Taxes and Penalties for Closing an IRA Account
An individual retirement arrangement is a long-term way to save money for retirement with some tax advantages, such as tax-deferred growth of your money until withdrawal or tax-free withdrawals at retirement. If you close the account, the balance is treated for tax purposes as a withdrawal. Early withdrawals from IRA accounts may be subject to taxes and penalties.
If you withdraw Roth IRA contributions in the year that you made them, including any earnings on that money, it is as if you never made the contributions, and no taxes or penalties are due on the earnings. If you close a Roth IRA five years after opening it, or after age 59 1/2, the earnings are tax and penalty free as well. At any time before the five years, the earnings are subject to income tax at your normal rate, and you will be assessed a 10 percent tax penalty. You can withdraw Roth IRA contributions at any time tax-free.
Money in a traditional IRA is taxable when you withdraw it. This is true no matter your age at the time of withdrawal, or how long the account has been open. Traditional IRA distributions are taxable at your normal income tax rate. If you close a traditional IRA account before age 59 1/2, you will pay a 10 percent penalty on the balance. In addition, you will pay taxes at your normal income rate in the year you close the account.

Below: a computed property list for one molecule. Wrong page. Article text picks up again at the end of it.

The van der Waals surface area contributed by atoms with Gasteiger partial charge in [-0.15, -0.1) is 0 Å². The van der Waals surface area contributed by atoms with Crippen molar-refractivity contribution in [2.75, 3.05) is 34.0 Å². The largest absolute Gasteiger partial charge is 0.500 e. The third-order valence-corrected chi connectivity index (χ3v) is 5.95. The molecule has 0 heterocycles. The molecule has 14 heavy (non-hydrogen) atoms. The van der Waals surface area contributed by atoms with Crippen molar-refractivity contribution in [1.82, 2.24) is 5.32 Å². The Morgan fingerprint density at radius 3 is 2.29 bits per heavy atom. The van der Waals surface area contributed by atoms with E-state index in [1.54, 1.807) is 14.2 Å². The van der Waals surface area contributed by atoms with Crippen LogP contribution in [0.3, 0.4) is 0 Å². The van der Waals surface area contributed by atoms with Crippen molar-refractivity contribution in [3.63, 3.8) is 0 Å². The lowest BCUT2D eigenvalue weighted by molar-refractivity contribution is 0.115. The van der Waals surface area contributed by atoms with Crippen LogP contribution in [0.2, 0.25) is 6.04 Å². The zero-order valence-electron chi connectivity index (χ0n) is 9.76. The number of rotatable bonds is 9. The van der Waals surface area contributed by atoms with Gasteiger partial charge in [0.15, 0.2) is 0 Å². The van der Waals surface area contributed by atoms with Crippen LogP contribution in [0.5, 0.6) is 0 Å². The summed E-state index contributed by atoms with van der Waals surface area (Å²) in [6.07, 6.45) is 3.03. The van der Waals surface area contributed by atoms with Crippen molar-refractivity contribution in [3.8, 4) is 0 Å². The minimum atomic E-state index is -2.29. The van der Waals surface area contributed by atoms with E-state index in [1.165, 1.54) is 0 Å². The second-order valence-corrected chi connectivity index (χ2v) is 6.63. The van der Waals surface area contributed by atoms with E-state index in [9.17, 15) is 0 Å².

Contributions to a non-deductible IRAs are not taxable at any time, the same way that Roth contributions are not taxable. The earnings on non-deductible contributions are treated the same way as traditional IRA earnings. They are taxable at the time you withdraw them. In addition, earnings on your investment are subject to the 10 percent penalty if you close the account before age 59 1/2.
You can withdraw up to $10,000 from an IRA without penalty for a first-time home purchase. If you have not had an ownership interest in your primary residence for at least two years, the IRS considers you a first-time home buyer. You can withdraw funds penalty free for education expenses at an approved post-secondary school, and to pay for certain healthcare expenses. Penalty-free withdrawals from an IRA are also allowed if you have a disability that prevents you from earning a living. In these cases, any applicable taxes are due on these withdrawals.
Craig Woodman began writing professionally in 2007. Woodman's articles have been published in "Professional Distributor" magazine and in various online publications. He has written extensively on automotive issues, business, personal finance and recreational vehicles. Woodman is pursuing a Bachelor of Science in finance through online education.